Trump University Lawsuit Will Go to Trial, Rules Judge Gonzalo Curiel

Trump University Lawsuit Will Go to Trial, Rules Judge Gonzalo Curiel
Source: AP
Source: AP

California federal district Judge Gonzalo Curiel denied a motion for summary judgment in the lawsuit against Republican presidential nominee Donald Trump's defunct (and dubious) institution of higher education "Trump University," reported Law Newz on Tuesday.

Curiel, the same judge Trump criticized in June as having an "inherent conflict of interest" due to his Mexican heritage and the candidate's position on a U.S.-Mexican border wall, wrote in his decision "the Court agrees with Plaintiff that the evidence in the record raises a genuine issue of material fact as to whether Defendant (Trump) participated in the operation or management of the enterprise."

He added there was sufficient evidence to dispute whether Trump deliberately engaged in a "scheme to defraud" the university's clientele, as well as whether Trump University made "false and misleading" statements about the school's program to potential students.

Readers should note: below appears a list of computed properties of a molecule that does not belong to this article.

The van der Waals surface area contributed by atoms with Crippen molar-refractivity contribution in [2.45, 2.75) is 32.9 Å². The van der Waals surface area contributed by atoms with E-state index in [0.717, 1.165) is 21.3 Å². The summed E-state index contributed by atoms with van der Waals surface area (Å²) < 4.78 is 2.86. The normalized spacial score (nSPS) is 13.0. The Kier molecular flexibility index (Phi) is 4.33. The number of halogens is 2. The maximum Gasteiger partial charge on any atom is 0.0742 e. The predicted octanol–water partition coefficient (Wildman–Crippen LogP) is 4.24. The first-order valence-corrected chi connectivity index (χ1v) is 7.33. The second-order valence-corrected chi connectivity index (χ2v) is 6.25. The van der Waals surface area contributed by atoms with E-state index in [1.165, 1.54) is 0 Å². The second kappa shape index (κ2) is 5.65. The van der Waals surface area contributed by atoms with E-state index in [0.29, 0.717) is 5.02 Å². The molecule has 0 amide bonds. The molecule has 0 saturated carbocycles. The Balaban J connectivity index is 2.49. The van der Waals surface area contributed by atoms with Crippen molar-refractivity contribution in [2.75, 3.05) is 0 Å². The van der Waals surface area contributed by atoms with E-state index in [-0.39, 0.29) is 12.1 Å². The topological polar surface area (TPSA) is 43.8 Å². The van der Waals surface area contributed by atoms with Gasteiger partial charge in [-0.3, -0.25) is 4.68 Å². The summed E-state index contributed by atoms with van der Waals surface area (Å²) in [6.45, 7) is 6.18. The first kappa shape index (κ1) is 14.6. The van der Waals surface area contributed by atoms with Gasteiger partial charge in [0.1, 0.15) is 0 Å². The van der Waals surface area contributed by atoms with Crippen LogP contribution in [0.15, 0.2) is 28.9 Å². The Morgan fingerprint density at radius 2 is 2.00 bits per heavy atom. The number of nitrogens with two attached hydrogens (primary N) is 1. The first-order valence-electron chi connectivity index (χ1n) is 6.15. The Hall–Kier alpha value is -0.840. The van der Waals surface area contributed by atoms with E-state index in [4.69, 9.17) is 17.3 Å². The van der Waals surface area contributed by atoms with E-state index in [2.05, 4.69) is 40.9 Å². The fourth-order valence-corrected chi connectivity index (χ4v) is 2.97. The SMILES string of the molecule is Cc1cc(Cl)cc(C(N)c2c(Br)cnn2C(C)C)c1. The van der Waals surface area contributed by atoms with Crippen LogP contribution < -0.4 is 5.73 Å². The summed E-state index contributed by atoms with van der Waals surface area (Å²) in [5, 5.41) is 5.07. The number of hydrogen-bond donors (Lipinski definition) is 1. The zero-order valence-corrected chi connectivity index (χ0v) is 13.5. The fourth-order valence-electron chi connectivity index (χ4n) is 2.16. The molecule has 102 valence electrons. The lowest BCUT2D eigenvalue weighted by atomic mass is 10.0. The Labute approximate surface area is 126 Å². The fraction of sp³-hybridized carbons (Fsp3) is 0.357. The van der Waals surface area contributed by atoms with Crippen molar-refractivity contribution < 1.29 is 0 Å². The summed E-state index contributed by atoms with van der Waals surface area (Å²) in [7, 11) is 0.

Trump University was a for-profit educational institution which operated from 2005-2009. It assured its students that it would relay the wisdom and business acumen which enabled Trump to accumulate billions of dollars in personal wealth. Former students of the institution have launched a class-action suit against it, alleging Trump University marketed itself using blatant lies regarding Trump's degree of involvement in the program's management and curriculum (minimal) and that its sales team played students for chumps (seemingly confirmed by leaked documents published by Politico).

Though asking for summary judgment is a routine legal maneuver usually dismissed by the judiciary, today's ruling denying that judgment more or less ensures the case will go to trial.

However, Curiel also denied a request to release Trump's videotaped deposition in the case to the media, saying it might prejudice potential jurors against the candidate when the plaintiffs have their day in court in November. Unfortunately for voters hoping the case might provide some insights into the Republican nominee for the presidency, the trial will not proceed until after the presidential elections on Nov. 8.

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